In the 1930’s, economist John Maynard Keynes predicted that by now, we’d have 15 hour work weeks as a direct result of technology advancements and workplace automation. According to ol’ John, society’s problems wouldn’t be stress and uncertainty, but about too much leisure time. Imagine that!
Admittedly, a 15 hour work week seems a little extra, but there’s something in this. Having more time for leisure doesn’t mean sitting in front of the TV binge-watching ‘Peaky Blinders’ (although this is, of course, a perfectly acceptable past time). It’s about being able to spend more time on things that really matter to us, whether it’s art, sports, travelling, or socialising with friends and family. And funnily enough, plenty of studies suggest that working less will make us more productive too. This is a pretty big deal for us considering that UK productivity and working hours have long compared poorly to other countries who work less, yet still achieve more. So, with AI and similar technologies continuing to advance at alarming rates, we could start to benefit from more flexible and favourable working patterns.
That all sounds great but I can almost hear you saying, “But wait a minute Nat, how are we gonna afford all this if we’re working less?” Well, there’s a growing collection of people, which includes the likes of Mark Zuckerberg, who believe that Universal Basic Income (UBI) is one of the answers to these technology-driven workplace changes. For those of you that haven’t heard of it, UBI is a scheme whereby a government pays all of its citizens, employed or not, a flat monthly sum to cover basic needs. In other words, it’s indiscriminate, free money. Fans of UBI argue that, in a future where jobs may be scarce and we have more time on our hands, we’ll all need a financial cushion. At the same time, UBI can free people from jobs they hate, to do the things they’ve always dreamed of without the associated financial stress — like focusing on their art, starting a business or going back to school.
It might sound like a pipe dream but that’s not the case for 2000 Finns who were randomly selected to take part in an experiment launched by the Finnish government last year. In this case, the problem the Finnish government are trying to tackle isn’t automation, rather it’s unemployment. Nonetheless, it’s encouraged a lot of the recent excitement around the idea, with many watching closely to see what we learn and how it can be applied to the issue of technology-driven job losses.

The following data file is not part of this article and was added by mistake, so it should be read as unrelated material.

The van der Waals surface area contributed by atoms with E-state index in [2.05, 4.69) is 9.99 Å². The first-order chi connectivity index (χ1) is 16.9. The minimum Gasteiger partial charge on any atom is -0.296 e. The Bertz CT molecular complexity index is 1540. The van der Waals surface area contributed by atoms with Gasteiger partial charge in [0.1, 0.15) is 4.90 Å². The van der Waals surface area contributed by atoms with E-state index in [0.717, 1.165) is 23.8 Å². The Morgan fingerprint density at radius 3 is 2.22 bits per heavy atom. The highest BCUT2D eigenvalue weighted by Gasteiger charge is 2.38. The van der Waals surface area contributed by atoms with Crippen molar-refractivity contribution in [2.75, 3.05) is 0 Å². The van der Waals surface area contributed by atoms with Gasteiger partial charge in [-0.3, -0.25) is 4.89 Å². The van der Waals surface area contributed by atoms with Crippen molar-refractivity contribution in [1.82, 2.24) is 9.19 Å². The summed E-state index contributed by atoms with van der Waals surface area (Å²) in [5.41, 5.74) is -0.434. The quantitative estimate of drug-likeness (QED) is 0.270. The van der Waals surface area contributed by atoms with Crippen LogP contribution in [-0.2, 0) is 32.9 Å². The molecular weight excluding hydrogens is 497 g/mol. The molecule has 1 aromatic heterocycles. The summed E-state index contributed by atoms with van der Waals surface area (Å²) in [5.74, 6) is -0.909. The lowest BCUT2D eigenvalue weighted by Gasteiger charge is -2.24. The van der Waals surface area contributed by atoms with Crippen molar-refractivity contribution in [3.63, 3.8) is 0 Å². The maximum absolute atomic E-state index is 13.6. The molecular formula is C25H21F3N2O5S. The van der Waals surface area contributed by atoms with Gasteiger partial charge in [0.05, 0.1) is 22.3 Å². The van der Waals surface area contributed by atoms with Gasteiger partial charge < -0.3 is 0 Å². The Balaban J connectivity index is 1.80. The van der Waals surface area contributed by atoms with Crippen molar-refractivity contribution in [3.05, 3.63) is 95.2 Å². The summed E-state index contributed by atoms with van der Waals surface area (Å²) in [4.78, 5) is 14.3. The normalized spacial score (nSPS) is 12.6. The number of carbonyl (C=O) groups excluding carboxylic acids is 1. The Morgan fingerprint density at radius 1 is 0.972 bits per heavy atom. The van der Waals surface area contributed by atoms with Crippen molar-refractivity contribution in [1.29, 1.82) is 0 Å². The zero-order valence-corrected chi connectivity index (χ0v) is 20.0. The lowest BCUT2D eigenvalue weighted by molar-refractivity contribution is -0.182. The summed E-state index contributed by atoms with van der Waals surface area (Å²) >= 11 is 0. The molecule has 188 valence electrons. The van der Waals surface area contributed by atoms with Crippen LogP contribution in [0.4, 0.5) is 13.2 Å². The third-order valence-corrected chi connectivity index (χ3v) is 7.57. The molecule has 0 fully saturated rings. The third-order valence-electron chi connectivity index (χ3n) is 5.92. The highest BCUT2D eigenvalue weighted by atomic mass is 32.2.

Still, this isn’t exactly reassuring if you do find yourself out of work at the hands of a younger, robotic model. The truth is that in future, more and more of us will need to reevaluate our skills and develop new ones — and governments will need to act proactively in order to prepare and help us do this.
But the responsibility doesn’t only lie with those who become displaced. Designers and Technologists have an important responsibility to consider the ethical and social impact of their work. On the one hand, the opportunities presented by new technologies such as AI and machine learning are incredible, with the possibility of helping humanity solve some of its toughest challenges. Equally, these technologies can be disruptive, with uneven and potentially negative implications for different groups. This is exactly why initiatives like the DeepMind Ethics & Society have been created — to ensure safety and accountability, while promoting the use of these technologies for social good. I mean, that should be the sole purpose of technical advancements right? To improve the lives and experiences of those that use it.
SPARCK combines the best creative innovation of a strategy house with the experience and capability of a leading, privately owned, technology consultancy, BJSS, with over 900 technologists. We help companies shape and deliver new products and services — and create their future.
Get in touch at firstname.lastname@example.org